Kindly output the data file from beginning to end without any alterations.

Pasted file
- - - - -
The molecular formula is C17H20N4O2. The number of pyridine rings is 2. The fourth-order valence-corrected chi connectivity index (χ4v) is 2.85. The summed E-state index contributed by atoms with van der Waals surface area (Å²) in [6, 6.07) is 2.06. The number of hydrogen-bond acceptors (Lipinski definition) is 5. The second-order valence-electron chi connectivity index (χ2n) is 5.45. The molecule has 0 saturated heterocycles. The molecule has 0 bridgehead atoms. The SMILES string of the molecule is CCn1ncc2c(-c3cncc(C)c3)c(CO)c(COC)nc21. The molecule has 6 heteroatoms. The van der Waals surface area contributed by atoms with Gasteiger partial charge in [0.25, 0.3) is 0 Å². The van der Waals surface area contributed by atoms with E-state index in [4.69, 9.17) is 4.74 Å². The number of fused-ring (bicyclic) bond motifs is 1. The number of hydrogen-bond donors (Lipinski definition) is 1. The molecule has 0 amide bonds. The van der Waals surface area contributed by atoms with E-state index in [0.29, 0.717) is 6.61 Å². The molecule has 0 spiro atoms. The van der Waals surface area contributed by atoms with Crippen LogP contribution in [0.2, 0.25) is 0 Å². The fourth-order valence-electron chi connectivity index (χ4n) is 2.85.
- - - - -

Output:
The molecular formula is C17H20N4O2. The number of pyridine rings is 2. The fourth-order valence-corrected chi connectivity index (χ4v) is 2.85. The summed E-state index contributed by atoms with van der Waals surface area (Å²) in [6, 6.07) is 2.06. The number of hydrogen-bond acceptors (Lipinski definition) is 5. The second-order valence-electron chi connectivity index (χ2n) is 5.45. The molecule has 0 saturated heterocycles. The molecule has 0 bridgehead atoms. The SMILES string of the molecule is CCn1ncc2c(-c3cncc(C)c3)c(CO)c(COC)nc21. The molecule has 6 heteroatoms. The van der Waals surface area contributed by atoms with Gasteiger partial charge in [0.25, 0.3) is 0 Å². The van der Waals surface area contributed by atoms with E-state index in [4.69, 9.17) is 4.74 Å². The number of fused-ring (bicyclic) bond motifs is 1. The number of hydrogen-bond donors (Lipinski definition) is 1. The molecule has 0 amide bonds. The van der Waals surface area contributed by atoms with E-state index in [0.29, 0.717) is 6.61 Å². The molecule has 0 spiro atoms. The van der Waals surface area contributed by atoms with Crippen LogP contribution in [0.2, 0.25) is 0 Å². The fourth-order valence-electron chi connectivity index (χ4n) is 2.85.